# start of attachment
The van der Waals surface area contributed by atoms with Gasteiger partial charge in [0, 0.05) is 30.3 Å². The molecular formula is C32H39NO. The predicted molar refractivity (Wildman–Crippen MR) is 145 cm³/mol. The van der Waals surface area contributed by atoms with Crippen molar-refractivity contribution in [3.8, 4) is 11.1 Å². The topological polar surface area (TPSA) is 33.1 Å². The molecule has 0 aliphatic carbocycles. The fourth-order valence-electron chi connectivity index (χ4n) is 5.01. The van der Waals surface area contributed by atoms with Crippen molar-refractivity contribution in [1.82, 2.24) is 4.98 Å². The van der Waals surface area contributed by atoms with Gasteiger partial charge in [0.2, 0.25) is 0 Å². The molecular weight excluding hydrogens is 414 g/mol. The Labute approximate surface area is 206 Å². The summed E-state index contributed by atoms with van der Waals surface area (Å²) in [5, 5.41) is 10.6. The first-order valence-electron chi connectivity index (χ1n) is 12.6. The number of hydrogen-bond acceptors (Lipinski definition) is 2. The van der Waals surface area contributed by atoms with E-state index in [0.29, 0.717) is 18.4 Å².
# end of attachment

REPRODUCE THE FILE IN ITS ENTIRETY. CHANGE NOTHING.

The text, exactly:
The van der Waals surface area contributed by atoms with Gasteiger partial charge in [0, 0.05) is 30.3 Å². The molecular formula is C32H39NO. The predicted molar refractivity (Wildman–Crippen MR) is 145 cm³/mol. The van der Waals surface area contributed by atoms with Crippen molar-refractivity contribution in [3.8, 4) is 11.1 Å². The topological polar surface area (TPSA) is 33.1 Å². The molecule has 0 aliphatic carbocycles. The fourth-order valence-electron chi connectivity index (χ4n) is 5.01. The van der Waals surface area contributed by atoms with Crippen molar-refractivity contribution in [1.82, 2.24) is 4.98 Å². The van der Waals surface area contributed by atoms with Gasteiger partial charge in [0.2, 0.25) is 0 Å². The molecular weight excluding hydrogens is 414 g/mol. The Labute approximate surface area is 206 Å². The summed E-state index contributed by atoms with van der Waals surface area (Å²) in [5, 5.41) is 10.6. The first-order valence-electron chi connectivity index (χ1n) is 12.6. The number of hydrogen-bond acceptors (Lipinski definition) is 2. The van der Waals surface area contributed by atoms with E-state index in [0.29, 0.717) is 18.4 Å².